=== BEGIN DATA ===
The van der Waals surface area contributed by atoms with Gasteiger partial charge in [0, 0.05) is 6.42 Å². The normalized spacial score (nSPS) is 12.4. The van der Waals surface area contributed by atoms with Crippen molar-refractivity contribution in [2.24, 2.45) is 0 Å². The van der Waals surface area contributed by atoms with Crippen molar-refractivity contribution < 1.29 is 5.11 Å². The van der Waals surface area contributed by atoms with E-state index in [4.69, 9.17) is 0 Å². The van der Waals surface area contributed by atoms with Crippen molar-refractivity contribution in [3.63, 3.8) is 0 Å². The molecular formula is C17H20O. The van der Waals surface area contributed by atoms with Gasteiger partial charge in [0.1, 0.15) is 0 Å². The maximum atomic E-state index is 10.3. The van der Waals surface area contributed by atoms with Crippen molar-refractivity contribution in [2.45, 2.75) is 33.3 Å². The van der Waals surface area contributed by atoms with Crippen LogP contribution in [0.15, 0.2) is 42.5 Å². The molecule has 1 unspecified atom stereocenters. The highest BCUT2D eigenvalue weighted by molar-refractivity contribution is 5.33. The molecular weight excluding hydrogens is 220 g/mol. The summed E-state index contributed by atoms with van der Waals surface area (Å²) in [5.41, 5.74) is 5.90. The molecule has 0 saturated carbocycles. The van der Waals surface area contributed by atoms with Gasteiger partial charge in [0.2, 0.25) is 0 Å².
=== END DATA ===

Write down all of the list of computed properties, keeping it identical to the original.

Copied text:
The van der Waals surface area contributed by atoms with Gasteiger partial charge in [0, 0.05) is 6.42 Å². The normalized spacial score (nSPS) is 12.4. The van der Waals surface area contributed by atoms with Crippen molar-refractivity contribution in [2.24, 2.45) is 0 Å². The van der Waals surface area contributed by atoms with Crippen molar-refractivity contribution < 1.29 is 5.11 Å². The van der Waals surface area contributed by atoms with E-state index in [4.69, 9.17) is 0 Å². The van der Waals surface area contributed by atoms with Crippen molar-refractivity contribution in [3.63, 3.8) is 0 Å². The molecular formula is C17H20O. The van der Waals surface area contributed by atoms with Gasteiger partial charge in [0.1, 0.15) is 0 Å². The maximum atomic E-state index is 10.3. The van der Waals surface area contributed by atoms with Crippen molar-refractivity contribution in [2.45, 2.75) is 33.3 Å². The van der Waals surface area contributed by atoms with Crippen LogP contribution in [0.15, 0.2) is 42.5 Å². The molecule has 1 unspecified atom stereocenters. The highest BCUT2D eigenvalue weighted by molar-refractivity contribution is 5.33. The molecular weight excluding hydrogens is 220 g/mol. The summed E-state index contributed by atoms with van der Waals surface area (Å²) in [5.41, 5.74) is 5.90. The molecule has 0 saturated carbocycles. The van der Waals surface area contributed by atoms with Gasteiger partial charge in [0.2, 0.25) is 0 Å².